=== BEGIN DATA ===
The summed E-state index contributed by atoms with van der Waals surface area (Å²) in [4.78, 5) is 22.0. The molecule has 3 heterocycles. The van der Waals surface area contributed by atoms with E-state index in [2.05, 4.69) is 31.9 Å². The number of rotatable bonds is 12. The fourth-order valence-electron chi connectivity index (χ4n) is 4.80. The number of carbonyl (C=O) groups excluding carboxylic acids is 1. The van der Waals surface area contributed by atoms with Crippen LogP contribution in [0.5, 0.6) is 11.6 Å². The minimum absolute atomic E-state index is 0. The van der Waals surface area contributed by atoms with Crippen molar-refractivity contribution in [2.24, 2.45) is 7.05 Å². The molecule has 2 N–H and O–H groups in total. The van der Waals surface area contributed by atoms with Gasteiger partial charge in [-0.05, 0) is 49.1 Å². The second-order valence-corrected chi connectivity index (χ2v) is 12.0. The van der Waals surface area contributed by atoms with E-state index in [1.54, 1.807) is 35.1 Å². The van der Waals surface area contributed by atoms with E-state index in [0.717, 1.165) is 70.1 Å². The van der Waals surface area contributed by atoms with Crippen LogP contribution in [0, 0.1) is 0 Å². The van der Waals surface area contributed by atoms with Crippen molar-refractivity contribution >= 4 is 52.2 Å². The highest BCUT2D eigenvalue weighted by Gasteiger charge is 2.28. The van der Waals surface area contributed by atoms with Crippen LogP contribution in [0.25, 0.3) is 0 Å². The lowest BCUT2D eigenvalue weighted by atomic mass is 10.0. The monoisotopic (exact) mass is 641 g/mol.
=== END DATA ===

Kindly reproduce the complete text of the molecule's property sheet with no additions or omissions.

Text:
The summed E-state index contributed by atoms with van der Waals surface area (Å²) in [4.78, 5) is 22.0. The molecule has 3 heterocycles. The van der Waals surface area contributed by atoms with E-state index in [2.05, 4.69) is 31.9 Å². The number of rotatable bonds is 12. The fourth-order valence-electron chi connectivity index (χ4n) is 4.80. The number of carbonyl (C=O) groups excluding carboxylic acids is 1. The van der Waals surface area contributed by atoms with Crippen LogP contribution in [0.5, 0.6) is 11.6 Å². The minimum absolute atomic E-state index is 0. The van der Waals surface area contributed by atoms with Crippen molar-refractivity contribution in [2.24, 2.45) is 7.05 Å². The molecule has 2 N–H and O–H groups in total. The van der Waals surface area contributed by atoms with Gasteiger partial charge in [-0.05, 0) is 49.1 Å². The second-order valence-corrected chi connectivity index (χ2v) is 12.0. The van der Waals surface area contributed by atoms with E-state index in [1.54, 1.807) is 35.1 Å². The van der Waals surface area contributed by atoms with E-state index in [0.717, 1.165) is 70.1 Å². The van der Waals surface area contributed by atoms with Crippen LogP contribution in [0, 0.1) is 0 Å². The van der Waals surface area contributed by atoms with Crippen molar-refractivity contribution >= 4 is 52.2 Å². The highest BCUT2D eigenvalue weighted by Gasteiger charge is 2.28. The van der Waals surface area contributed by atoms with Crippen LogP contribution in [0.25, 0.3) is 0 Å². The lowest BCUT2D eigenvalue weighted by atomic mass is 10.0. The monoisotopic (exact) mass is 641 g/mol.